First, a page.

The 2014 Olympic Winter Games haven’t started, but they’ve already produced their first scandal.
The host country’s president, Vladimir Putin, runs a notoriously despotic regime whose victims include not only independent journalists and political opponents but also gay men and lesbians, who have recently been targeted by a law prohibiting “propaganda of nontraditional sexual practices” among minors.
Russia’s patently oppressive statute presents no problem for gay visitors to the Games, Putin observed on Friday. “One can feel calm and at ease,” he said. “Just leave kids alone, please.” Human rights activists justifiably howled at the insult.
Of course, the Putin regime is not the first host dictatorship to taint the Olympics; previous examples include Nazi Germany in 1936, the Soviet Union in 1980 and the People’s Republic of China in 2008.
I have just one question: How many more such embarrassments must we endure before ending this corrupt quadrennial exercise?
The modern Olympics were founded by a French aristocrat, Pierre de Coubertin, who believed in promoting international peace and understanding by reviving the ancient Greek custom of periodic truces for athletic competition.
Whatever might be said for that idea in theory, it hasn’t panned out in practice. The ostensibly apolitical Games have been marred by several boycotts — of Montreal in 1976 (by African nations protesting apartheid), of Moscow in 1980 (by the United States and other Western countries protesting the Soviet invasion of Afghanistan) and of Los Angeles in 1984 (by communist countries retaliating for 1980).
The Games also have created a target for extremists, from the Palestinian terrorists who killed 11 Israeli athletes at Munich in 1972 to ultra-rightist Eric Rudolph, who placed a deadly bomb at the 1996 Summer Games in Atlanta. Consequently, these celebrations of international conviviality proceed under heavy military guard.
Rather than curbing nationalism, the Olympics have arguably exacerbated it. The pursuit of gold-medal glory has led various countries to bribe judges or countenance rampant doping by athletes — and, in the case of the former East Germany, to subject many athletes to systematic steroid injections without their knowledge.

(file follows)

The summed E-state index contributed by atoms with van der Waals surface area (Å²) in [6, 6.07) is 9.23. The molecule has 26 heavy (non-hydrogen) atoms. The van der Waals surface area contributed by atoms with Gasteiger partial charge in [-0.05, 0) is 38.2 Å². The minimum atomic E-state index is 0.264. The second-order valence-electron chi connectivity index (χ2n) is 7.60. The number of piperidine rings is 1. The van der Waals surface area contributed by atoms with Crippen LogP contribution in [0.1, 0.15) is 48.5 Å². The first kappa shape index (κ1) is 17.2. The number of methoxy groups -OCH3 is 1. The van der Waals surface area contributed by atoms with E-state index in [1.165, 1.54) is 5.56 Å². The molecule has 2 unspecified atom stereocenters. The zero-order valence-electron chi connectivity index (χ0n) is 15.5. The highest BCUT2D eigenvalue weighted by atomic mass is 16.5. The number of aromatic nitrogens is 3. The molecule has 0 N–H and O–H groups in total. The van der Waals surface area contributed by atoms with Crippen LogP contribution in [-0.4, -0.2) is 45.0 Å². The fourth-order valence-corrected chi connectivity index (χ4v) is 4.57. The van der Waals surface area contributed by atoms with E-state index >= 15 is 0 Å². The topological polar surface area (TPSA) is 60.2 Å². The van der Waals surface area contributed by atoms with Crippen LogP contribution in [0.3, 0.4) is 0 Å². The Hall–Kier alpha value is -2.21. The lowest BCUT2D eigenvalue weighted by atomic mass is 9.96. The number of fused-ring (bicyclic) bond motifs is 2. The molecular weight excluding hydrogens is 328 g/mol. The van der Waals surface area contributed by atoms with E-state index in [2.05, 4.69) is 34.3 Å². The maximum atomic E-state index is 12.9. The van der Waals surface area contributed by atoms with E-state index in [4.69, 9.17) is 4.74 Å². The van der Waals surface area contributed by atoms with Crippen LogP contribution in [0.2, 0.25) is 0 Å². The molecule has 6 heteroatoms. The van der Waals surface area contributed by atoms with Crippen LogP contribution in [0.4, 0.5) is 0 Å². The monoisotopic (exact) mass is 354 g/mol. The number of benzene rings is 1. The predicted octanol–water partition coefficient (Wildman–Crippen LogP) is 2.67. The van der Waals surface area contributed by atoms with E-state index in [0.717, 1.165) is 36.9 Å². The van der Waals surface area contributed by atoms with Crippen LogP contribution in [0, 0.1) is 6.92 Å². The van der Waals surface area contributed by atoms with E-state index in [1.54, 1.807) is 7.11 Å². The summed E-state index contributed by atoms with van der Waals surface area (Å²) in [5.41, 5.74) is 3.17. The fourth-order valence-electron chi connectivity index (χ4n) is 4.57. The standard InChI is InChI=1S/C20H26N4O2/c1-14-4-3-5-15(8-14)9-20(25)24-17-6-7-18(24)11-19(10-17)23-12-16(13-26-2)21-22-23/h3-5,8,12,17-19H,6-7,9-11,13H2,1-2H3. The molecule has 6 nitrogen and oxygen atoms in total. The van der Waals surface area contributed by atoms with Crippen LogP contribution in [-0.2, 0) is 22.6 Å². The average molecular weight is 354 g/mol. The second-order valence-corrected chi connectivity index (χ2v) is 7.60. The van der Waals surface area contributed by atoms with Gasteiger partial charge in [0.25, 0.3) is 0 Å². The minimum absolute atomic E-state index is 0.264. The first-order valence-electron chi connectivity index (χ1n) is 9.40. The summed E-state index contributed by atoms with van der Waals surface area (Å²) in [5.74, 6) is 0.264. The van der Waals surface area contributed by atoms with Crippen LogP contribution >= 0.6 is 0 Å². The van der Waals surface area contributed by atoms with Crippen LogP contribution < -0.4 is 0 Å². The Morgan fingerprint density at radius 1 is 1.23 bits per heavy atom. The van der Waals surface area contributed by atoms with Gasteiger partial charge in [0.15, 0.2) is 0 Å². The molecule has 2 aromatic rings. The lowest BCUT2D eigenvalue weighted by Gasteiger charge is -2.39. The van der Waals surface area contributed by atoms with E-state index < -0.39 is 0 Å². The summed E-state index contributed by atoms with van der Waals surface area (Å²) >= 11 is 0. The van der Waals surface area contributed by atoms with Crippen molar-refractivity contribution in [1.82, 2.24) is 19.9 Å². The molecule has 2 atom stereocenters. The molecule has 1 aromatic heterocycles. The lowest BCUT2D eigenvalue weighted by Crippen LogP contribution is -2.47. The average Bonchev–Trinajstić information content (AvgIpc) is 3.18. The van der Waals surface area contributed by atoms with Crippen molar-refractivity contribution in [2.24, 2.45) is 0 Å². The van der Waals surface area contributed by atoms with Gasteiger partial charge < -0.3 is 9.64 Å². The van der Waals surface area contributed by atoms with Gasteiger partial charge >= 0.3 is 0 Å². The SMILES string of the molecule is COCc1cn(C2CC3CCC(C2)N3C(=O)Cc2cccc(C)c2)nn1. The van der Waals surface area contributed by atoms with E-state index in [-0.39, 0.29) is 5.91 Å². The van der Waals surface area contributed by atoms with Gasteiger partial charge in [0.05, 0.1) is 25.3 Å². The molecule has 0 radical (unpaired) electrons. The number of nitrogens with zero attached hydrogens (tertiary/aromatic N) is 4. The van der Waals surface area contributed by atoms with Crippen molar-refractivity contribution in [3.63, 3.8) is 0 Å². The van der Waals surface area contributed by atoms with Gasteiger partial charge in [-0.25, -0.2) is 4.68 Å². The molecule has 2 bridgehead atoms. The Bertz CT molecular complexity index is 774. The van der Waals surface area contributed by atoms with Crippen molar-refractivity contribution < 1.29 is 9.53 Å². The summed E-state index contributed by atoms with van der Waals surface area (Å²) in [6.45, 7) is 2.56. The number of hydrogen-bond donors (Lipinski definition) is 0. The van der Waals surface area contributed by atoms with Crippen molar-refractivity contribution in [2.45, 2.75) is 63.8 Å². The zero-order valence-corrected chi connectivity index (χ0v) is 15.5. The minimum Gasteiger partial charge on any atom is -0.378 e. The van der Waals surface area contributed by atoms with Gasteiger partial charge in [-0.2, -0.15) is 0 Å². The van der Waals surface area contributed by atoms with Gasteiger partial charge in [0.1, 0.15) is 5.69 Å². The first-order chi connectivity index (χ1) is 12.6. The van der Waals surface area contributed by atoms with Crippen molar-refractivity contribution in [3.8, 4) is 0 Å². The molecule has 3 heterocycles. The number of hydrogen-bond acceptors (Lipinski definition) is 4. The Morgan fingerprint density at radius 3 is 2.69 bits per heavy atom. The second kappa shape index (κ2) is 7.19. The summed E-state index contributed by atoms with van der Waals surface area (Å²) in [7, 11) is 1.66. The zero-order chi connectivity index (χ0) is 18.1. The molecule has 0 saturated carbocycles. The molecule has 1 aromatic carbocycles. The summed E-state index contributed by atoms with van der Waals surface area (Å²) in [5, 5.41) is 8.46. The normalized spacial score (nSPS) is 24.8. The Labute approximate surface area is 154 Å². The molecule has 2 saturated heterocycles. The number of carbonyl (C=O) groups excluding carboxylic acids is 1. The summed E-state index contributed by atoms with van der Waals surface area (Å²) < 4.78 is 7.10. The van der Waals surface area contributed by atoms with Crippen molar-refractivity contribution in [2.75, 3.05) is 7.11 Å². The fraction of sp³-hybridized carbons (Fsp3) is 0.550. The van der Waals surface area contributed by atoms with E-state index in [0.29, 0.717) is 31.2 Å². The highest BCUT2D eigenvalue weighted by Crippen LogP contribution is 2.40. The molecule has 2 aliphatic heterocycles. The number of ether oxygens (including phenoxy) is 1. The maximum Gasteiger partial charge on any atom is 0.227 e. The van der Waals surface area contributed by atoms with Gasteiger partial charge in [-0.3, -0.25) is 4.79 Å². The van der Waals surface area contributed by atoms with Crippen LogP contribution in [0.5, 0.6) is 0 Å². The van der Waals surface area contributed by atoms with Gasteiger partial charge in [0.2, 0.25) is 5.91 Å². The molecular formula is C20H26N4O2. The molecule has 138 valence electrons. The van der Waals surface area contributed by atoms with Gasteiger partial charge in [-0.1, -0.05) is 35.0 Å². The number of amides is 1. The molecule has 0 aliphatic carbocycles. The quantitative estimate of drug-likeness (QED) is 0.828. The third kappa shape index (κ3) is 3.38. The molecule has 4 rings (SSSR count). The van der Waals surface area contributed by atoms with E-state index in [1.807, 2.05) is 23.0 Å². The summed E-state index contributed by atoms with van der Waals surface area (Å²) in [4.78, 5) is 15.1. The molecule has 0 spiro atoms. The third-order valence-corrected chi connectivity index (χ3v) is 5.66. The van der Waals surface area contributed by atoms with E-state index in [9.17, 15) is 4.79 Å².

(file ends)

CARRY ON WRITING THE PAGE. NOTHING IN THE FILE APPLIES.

“The important thing at the Olympic Games is not to win but to take part; for the essential thing in life is not to conquer but to struggle well,” Coubertin said. Today’s Games make a mockery of that fine sentiment. Millions in prizes or endorsements await those who make it to the medal stand; the pursuit of cash has driven athletes to enhance their performance with ever-more sophisticated drugs.
According to a superb ESPN documentary about the men’s 100-meter dash at the 1988 Summer Games in Seoul, six of the eight finalists were eventually implicated in drug use — including Canadian Ben Johnson, who was initially declared the winner but was stripped of his gold medal after testing positive for steroids.
But it’s hard to fault athletes for being greedy when members of the International Olympic Committee have lost their jobs for allegedly accepting bribes or favors, such as for helping Salt Lake City win its bid to host the 2002 Winter Games.
The whole event long ago became a corporate spectacle that has more to do with selling TV ads than promoting international friendship.
Yet for all the private profit-making associated with the Olympics, the Games’ positive economic impact on host nations is pretty ephemeral.
It famously took the city of Montreal 30 years to pay off the cost of the giant stadium built for the 1976 Summer Games. One of the many reasons Greece is in such economic misery is that it ran up about $9 billion in public debt for the 2004 Summer Games, whose total cost — $11 billion — was the highest of any Games in history up to that point.
I admit, the Olympics have provided some wonderful drama over the years, from the U.S. hockey team’s defeat of the favored Soviets in 1980 to 15-year-old Katie Ledecky’s swimming triumph in 2012. Even in politics, the Games have sometimes created a forum for important causes that might otherwise have failed to reach a global audience: Consider the silent protest of black U.S. track and field athletes at the Mexico City Summer Games in 1968.
And I like sports as much as the next guy — though not necessarily every event with which the Olympics pads out its TV schedule, such as short-track speed skating and BMX cycling.
But any benefits have to be weighed against the Olympics’ costs, which are political, financial, moral and — for athletes ravaged by steroid abuse — human.
Supporters speak of the Olympics as a “movement,” as if the Games were some sort of insurgent force for good, not the leviathan they are. What we really need is a movement to get rid of them.